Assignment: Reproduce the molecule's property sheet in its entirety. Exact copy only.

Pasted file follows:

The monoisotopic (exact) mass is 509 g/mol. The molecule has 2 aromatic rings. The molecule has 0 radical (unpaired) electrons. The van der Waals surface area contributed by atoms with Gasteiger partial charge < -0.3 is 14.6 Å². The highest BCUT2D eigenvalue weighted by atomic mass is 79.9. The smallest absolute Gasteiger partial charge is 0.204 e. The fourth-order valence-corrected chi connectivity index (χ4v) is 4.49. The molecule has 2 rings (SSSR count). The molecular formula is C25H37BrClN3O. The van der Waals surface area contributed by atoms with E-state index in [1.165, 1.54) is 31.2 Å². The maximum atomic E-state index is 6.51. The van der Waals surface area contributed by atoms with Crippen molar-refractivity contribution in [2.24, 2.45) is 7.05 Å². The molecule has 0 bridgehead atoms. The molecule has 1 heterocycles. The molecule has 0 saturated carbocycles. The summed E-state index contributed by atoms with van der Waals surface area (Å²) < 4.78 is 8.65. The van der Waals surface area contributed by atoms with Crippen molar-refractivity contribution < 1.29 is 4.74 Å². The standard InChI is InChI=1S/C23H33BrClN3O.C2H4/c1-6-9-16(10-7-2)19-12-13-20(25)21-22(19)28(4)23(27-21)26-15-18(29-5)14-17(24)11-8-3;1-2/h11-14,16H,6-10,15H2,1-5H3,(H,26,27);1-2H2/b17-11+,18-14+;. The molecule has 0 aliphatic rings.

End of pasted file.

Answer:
The monoisotopic (exact) mass is 509 g/mol. The molecule has 2 aromatic rings. The molecule has 0 radical (unpaired) electrons. The van der Waals surface area contributed by atoms with Gasteiger partial charge < -0.3 is 14.6 Å². The highest BCUT2D eigenvalue weighted by atomic mass is 79.9. The smallest absolute Gasteiger partial charge is 0.204 e. The fourth-order valence-corrected chi connectivity index (χ4v) is 4.49. The molecule has 2 rings (SSSR count). The molecular formula is C25H37BrClN3O. The van der Waals surface area contributed by atoms with E-state index in [1.165, 1.54) is 31.2 Å². The maximum atomic E-state index is 6.51. The van der Waals surface area contributed by atoms with Crippen molar-refractivity contribution in [2.24, 2.45) is 7.05 Å². The molecule has 0 bridgehead atoms. The molecule has 1 heterocycles. The molecule has 0 saturated carbocycles. The summed E-state index contributed by atoms with van der Waals surface area (Å²) < 4.78 is 8.65. The van der Waals surface area contributed by atoms with Crippen molar-refractivity contribution < 1.29 is 4.74 Å². The standard InChI is InChI=1S/C23H33BrClN3O.C2H4/c1-6-9-16(10-7-2)19-12-13-20(25)21-22(19)28(4)23(27-21)26-15-18(29-5)14-17(24)11-8-3;1-2/h11-14,16H,6-10,15H2,1-5H3,(H,26,27);1-2H2/b17-11+,18-14+;. The molecule has 0 aliphatic rings.